My father was a coal hewer from Goldthorpe, a coal-mining village in South Yorkshire. He played for the Yorkshire second team as an opening fast bowler - to me he was a gorgeously heroic man. He helped form a union and closed down the Barnsley seam because it was seeping gas, and saved many, many lives.
I should point out, creating one's own style, as much as is required to illustrate one of the aspects, the golden seam of language, involves beginning again at once, in a different manner, adopting the guise of a pupil when one risked becoming pedantic - thus by a shrugging of one's shoulders, disconcerting some with their genuflecting stance, and immortalizing oneself in multiple, impersonal, or even anonymous forms in response to the gesture of arms raised in stupefaction.
Spilling a Secret What its size, will have varying consequences. It's not possible to predict what will happen if you open the gunnysack, let the cat escape. A liberated feline might purr on your lap, or it might scratch your eyes out. You can't tell until you loosen the knot. Do you chance losing a friendship, if that friend's well-being will only be preserved by betraying sworn-to silence trust? Once the seam is ripped, can it be mended again? And if that proves impossible, will you be okay when it all falls to pieces?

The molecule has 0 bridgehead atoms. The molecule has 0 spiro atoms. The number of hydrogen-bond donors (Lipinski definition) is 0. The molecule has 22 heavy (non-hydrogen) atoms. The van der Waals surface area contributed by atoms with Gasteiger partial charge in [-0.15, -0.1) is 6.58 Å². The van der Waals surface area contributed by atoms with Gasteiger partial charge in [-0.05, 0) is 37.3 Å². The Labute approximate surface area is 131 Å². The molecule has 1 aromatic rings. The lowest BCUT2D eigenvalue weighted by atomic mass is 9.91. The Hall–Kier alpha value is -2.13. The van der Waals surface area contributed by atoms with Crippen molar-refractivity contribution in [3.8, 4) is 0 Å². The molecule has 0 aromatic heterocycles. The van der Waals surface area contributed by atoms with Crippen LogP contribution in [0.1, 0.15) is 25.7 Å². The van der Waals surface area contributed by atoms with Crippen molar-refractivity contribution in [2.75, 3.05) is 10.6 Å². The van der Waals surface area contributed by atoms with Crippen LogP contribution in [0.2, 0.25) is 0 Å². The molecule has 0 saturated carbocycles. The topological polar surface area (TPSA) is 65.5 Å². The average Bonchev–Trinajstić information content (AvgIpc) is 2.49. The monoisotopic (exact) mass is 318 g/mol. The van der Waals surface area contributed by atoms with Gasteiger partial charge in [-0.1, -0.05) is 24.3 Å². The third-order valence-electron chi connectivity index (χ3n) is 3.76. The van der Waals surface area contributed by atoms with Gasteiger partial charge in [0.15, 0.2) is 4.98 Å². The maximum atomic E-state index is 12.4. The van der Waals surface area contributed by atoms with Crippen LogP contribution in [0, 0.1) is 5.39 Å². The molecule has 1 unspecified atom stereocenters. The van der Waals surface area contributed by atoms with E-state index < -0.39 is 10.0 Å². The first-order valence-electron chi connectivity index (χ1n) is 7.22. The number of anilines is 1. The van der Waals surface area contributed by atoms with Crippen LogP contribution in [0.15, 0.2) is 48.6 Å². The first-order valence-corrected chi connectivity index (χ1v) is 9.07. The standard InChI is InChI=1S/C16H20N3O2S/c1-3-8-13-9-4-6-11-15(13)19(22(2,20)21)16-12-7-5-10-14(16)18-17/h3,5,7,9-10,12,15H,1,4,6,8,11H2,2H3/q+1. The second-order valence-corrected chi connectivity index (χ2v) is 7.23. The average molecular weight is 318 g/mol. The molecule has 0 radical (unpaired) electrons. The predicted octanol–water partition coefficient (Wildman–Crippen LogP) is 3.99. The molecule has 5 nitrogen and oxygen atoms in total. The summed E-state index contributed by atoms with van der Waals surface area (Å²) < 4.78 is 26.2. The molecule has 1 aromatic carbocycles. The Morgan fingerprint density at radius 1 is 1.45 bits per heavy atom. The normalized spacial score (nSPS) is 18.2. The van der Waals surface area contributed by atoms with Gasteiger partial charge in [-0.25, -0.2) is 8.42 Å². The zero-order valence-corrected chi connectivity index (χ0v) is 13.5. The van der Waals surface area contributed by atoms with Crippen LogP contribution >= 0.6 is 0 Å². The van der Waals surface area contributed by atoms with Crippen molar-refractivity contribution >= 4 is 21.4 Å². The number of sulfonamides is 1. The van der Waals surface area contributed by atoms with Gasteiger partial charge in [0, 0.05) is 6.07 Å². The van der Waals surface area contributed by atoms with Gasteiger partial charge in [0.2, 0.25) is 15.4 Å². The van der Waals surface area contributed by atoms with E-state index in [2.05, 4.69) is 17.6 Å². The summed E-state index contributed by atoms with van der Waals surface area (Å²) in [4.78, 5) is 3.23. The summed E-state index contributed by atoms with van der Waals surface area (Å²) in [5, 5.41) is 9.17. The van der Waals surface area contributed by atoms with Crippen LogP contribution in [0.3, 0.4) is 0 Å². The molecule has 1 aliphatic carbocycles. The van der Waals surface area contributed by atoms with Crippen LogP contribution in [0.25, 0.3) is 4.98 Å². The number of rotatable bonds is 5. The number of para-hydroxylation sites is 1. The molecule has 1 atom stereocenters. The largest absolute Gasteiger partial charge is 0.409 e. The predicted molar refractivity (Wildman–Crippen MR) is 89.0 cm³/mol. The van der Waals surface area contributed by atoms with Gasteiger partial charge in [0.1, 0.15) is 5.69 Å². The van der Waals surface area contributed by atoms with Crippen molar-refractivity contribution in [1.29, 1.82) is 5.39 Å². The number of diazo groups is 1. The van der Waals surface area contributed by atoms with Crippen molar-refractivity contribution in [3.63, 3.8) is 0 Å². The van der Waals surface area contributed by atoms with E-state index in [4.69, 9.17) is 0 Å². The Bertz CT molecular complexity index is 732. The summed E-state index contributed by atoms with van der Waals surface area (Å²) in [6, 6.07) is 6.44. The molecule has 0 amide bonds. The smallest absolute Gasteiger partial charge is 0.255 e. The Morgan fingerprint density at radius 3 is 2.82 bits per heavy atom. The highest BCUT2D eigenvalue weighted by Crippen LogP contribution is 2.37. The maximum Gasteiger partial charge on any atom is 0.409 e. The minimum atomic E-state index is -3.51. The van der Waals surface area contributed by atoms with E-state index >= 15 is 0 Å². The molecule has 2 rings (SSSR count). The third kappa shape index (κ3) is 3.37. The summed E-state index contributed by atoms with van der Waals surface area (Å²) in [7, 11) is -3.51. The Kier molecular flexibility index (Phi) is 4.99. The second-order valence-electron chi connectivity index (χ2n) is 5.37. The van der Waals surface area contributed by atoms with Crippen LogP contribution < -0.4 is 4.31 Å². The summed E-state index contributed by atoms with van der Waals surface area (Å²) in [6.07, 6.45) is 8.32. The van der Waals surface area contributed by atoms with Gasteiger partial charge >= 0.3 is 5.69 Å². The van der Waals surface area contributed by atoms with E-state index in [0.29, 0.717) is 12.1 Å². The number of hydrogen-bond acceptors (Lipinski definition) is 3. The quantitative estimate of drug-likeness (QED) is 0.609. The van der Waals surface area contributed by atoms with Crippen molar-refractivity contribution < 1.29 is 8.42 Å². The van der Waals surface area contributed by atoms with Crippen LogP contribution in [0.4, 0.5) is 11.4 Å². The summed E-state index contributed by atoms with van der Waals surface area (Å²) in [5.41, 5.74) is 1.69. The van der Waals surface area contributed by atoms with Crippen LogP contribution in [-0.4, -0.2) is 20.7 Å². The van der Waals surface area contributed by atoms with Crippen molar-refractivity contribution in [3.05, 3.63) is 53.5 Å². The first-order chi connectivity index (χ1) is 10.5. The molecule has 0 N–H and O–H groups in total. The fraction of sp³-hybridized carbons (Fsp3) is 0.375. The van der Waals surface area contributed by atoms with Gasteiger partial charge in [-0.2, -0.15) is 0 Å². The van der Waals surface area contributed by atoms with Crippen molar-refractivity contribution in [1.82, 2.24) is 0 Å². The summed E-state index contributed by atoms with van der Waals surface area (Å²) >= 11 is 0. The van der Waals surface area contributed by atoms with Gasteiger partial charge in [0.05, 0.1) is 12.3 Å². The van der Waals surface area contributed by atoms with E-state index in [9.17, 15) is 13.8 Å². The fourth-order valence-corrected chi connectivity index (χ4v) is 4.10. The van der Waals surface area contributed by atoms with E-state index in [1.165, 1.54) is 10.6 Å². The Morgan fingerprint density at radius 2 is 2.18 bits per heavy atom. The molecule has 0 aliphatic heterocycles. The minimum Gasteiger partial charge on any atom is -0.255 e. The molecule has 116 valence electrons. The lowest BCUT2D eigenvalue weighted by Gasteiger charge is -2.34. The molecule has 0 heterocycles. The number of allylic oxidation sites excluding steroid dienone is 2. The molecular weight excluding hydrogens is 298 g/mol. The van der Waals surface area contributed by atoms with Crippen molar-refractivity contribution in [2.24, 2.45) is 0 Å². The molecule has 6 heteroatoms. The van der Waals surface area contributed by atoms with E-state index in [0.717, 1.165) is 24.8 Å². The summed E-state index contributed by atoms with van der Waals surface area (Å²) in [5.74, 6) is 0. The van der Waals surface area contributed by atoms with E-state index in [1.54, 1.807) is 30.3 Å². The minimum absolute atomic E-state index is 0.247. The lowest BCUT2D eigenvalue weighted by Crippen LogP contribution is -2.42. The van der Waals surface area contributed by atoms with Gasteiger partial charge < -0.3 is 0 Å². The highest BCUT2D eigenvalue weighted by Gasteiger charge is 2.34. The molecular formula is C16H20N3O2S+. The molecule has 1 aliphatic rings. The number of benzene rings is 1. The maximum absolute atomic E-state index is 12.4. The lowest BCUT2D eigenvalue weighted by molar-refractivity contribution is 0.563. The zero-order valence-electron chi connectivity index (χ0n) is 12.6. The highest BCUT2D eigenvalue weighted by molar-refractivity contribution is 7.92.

I had become a kind of information magpie, gathering to myself all manner of shiny scraps of fact and hokum and books and art-history and politics and music and film, and developing, too, a certain skill in manipulating and arranging these pitiful shards so that they glittered and caught the light. Fool's gold, or priceless nuggets mined from my singular childhood's rich bohemian seam? I leave it to others to decide.
The magician seemed to promise that something torn to bits might be mended without a seam, that what had vanished might reappear, that a scattered handful of doves or dust might be reunited by a word, that a paper rose consumed by fire could be made to bloom from a pile of ash. But everyone knew that it was only an illusion. The true magic of this broken world lay in the ability of things it contained to vanish, to become so thoroughly lost, that they might never have existed in the first place.